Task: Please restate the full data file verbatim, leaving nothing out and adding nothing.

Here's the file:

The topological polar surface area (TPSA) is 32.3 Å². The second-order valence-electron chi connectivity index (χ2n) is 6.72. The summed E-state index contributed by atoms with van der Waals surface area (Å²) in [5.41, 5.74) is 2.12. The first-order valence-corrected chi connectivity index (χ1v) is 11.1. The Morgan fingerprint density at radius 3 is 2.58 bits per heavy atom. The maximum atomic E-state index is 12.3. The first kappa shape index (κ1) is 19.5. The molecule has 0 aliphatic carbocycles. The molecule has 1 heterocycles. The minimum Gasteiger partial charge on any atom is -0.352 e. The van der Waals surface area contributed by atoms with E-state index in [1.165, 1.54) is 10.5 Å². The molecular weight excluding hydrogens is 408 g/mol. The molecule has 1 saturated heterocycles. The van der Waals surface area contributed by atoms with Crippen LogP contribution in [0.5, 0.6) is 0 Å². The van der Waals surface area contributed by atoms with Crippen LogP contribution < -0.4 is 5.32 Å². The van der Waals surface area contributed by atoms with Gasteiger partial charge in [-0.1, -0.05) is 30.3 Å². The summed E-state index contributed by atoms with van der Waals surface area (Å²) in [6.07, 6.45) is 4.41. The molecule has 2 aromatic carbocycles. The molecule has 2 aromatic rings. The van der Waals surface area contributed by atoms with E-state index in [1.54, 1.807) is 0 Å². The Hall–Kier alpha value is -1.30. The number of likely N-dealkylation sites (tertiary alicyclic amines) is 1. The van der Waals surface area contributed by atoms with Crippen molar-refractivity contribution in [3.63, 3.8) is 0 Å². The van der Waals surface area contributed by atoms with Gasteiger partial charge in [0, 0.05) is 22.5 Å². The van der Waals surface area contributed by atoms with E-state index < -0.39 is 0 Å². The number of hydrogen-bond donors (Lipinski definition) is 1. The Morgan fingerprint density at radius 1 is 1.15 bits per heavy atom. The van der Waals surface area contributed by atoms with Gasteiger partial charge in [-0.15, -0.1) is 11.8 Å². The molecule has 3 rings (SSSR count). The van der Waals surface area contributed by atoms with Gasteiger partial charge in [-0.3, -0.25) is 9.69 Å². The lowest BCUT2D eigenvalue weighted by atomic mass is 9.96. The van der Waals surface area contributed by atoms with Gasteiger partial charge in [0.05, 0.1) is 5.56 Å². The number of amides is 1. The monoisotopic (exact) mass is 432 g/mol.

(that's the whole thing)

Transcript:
The topological polar surface area (TPSA) is 32.3 Å². The second-order valence-electron chi connectivity index (χ2n) is 6.72. The summed E-state index contributed by atoms with van der Waals surface area (Å²) in [5.41, 5.74) is 2.12. The first-order valence-corrected chi connectivity index (χ1v) is 11.1. The Morgan fingerprint density at radius 3 is 2.58 bits per heavy atom. The maximum atomic E-state index is 12.3. The first kappa shape index (κ1) is 19.5. The molecule has 0 aliphatic carbocycles. The molecule has 1 heterocycles. The minimum Gasteiger partial charge on any atom is -0.352 e. The van der Waals surface area contributed by atoms with E-state index in [1.165, 1.54) is 10.5 Å². The molecular weight excluding hydrogens is 408 g/mol. The molecule has 1 saturated heterocycles. The van der Waals surface area contributed by atoms with Crippen LogP contribution in [0.5, 0.6) is 0 Å². The van der Waals surface area contributed by atoms with Crippen LogP contribution < -0.4 is 5.32 Å². The van der Waals surface area contributed by atoms with Gasteiger partial charge in [-0.1, -0.05) is 30.3 Å². The summed E-state index contributed by atoms with van der Waals surface area (Å²) in [6.07, 6.45) is 4.41. The molecule has 2 aromatic carbocycles. The molecule has 2 aromatic rings. The van der Waals surface area contributed by atoms with E-state index in [1.54, 1.807) is 0 Å². The Hall–Kier alpha value is -1.30. The number of likely N-dealkylation sites (tertiary alicyclic amines) is 1. The van der Waals surface area contributed by atoms with Crippen molar-refractivity contribution in [3.63, 3.8) is 0 Å². The van der Waals surface area contributed by atoms with Gasteiger partial charge in [0, 0.05) is 22.5 Å². The van der Waals surface area contributed by atoms with E-state index < -0.39 is 0 Å². The number of hydrogen-bond donors (Lipinski definition) is 1. The Morgan fingerprint density at radius 1 is 1.15 bits per heavy atom. The van der Waals surface area contributed by atoms with Gasteiger partial charge in [-0.15, -0.1) is 11.8 Å². The molecule has 3 rings (SSSR count). The van der Waals surface area contributed by atoms with Gasteiger partial charge in [-0.3, -0.25) is 9.69 Å². The lowest BCUT2D eigenvalue weighted by atomic mass is 9.96. The van der Waals surface area contributed by atoms with Gasteiger partial charge in [0.05, 0.1) is 5.56 Å². The number of amides is 1. The monoisotopic (exact) mass is 432 g/mol.